Now the fittest means for attaining this third degree of charity, the highest attainable in this life, are those three virtues of Continence, Poverty, and Obedience. For it consists in two things, the total surrender of the creature to God, and the removal of all obstacles in the way of this surrender. The surrender consists in giving Him the mind by means of obedience, the body and all its affections by means of continence, and outward things by means of poverty. And these virtues remove likewise the obstacles to this surrender, for they are all summed up in that cupidity which has its triple growth in the three concupiscences, the desire of the body, the desire of the eyes, and the pride of the world, which these virtues severally cut off and extinguish.

* See S. Thomas, opusc. xviii. p. 115, and opusc. xix. p. 128; and Bellarmine, de Monachis, lib. ii. c. 2 and 3.

And inasmuch as this perfection aimed at is not a fleeting or changeable thing, but a durable state, which moreover derives its special value and excellence from its being a dedication of the creature to the Creator, and of the redeemed to the Redeemer, all these three virtues must be consecrated and ratified by a vow.

This is the permanent basis of the religious life, which then spreads itself out into three broad currents, subdivided into countless streams. For God can be loved in three ways, by contemplating Him, and the union arising from this; by serving Him in His members; and by the mixed life which joins the contemplation and the action of charity together. *

* Bellarmine, de Monachis, lib, ji. c. 3, who gives the partitions of Orders assigned in the text.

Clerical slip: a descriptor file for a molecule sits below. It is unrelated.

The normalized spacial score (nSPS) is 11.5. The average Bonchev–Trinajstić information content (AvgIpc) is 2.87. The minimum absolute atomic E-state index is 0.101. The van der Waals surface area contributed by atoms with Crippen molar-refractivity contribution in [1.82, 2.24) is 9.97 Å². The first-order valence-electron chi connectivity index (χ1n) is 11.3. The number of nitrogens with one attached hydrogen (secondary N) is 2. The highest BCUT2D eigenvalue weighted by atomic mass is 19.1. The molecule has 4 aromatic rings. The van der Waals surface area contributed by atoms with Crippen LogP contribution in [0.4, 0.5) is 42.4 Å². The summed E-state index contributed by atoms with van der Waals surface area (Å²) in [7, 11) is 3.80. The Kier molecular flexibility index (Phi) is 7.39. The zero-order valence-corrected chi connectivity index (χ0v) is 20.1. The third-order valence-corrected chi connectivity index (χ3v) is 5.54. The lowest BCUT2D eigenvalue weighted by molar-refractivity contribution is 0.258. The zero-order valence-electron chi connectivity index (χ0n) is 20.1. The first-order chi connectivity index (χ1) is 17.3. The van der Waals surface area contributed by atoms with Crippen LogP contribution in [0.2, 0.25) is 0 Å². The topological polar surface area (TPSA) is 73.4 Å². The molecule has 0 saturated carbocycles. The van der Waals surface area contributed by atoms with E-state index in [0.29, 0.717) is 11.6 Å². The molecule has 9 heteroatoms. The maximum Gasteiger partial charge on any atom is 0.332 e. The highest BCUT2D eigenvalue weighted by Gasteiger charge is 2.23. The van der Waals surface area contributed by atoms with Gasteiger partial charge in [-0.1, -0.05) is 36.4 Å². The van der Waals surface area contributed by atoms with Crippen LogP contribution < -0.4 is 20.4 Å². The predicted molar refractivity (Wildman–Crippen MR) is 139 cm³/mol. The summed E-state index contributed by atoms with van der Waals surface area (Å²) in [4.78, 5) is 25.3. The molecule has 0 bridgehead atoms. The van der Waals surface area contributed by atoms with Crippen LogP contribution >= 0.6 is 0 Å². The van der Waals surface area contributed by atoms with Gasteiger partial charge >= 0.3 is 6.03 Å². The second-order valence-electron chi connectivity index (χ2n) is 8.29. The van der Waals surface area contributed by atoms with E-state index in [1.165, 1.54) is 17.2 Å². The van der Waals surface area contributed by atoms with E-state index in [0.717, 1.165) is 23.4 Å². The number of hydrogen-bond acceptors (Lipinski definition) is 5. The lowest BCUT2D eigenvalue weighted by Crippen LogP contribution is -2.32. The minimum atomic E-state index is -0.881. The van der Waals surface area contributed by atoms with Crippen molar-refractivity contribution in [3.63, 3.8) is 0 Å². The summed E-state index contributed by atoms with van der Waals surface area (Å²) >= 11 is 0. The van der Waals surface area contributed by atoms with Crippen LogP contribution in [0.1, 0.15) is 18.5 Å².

The contemplative life may be divided into many forms: such were those of St. Anthony, St. Pachomius, St. Benedict, St. Basil, St. Romuald, St. Bruno.

The active life is plainly divisible into as many forms as there are works of charity, such as are the care of the sick, whether in hospitals, or from house to house; the visiting of prisoners, the redeeming of captives, the burial of the dead.

The mixed life may be equally varied, as we see it in the great Orders of St. Francis, St. Dominic, St. Ignatius, and so many others. These in particular have given themselves up with a most stedfast self-denial to the manifold work of education, becoming ever more complex and difficult with the advancing refinement of society, and demanding the more complete unselfishness, as the empire of the world prevails.

Thus the particular institutions of the religious life may be as diverse as the natural bent of men, one to solitude, one to active life, one to study, one to labour, one to soothing the pains of the mind, another those of the body, and so on; but one and all rest, and rest necessarily, on the triple vow of Continence, Poverty, and Obedience. And of these the root,* that which makes the other two feasible

* “Igitur per votum religionis abrenuntiatur illis quibus humanus animus maxime occupari consuevit, et a divinis obsequiis impediri. Quorum primum et principale est conjugium. Secundum est possessio divitiarum terrenarum. Tertium est propria voluntas, quia qui suæ voluntatis est arbiter solicitudinem habet de vitæ suæ gubernatione.” S. Thomas, opusc. xix. p. 128.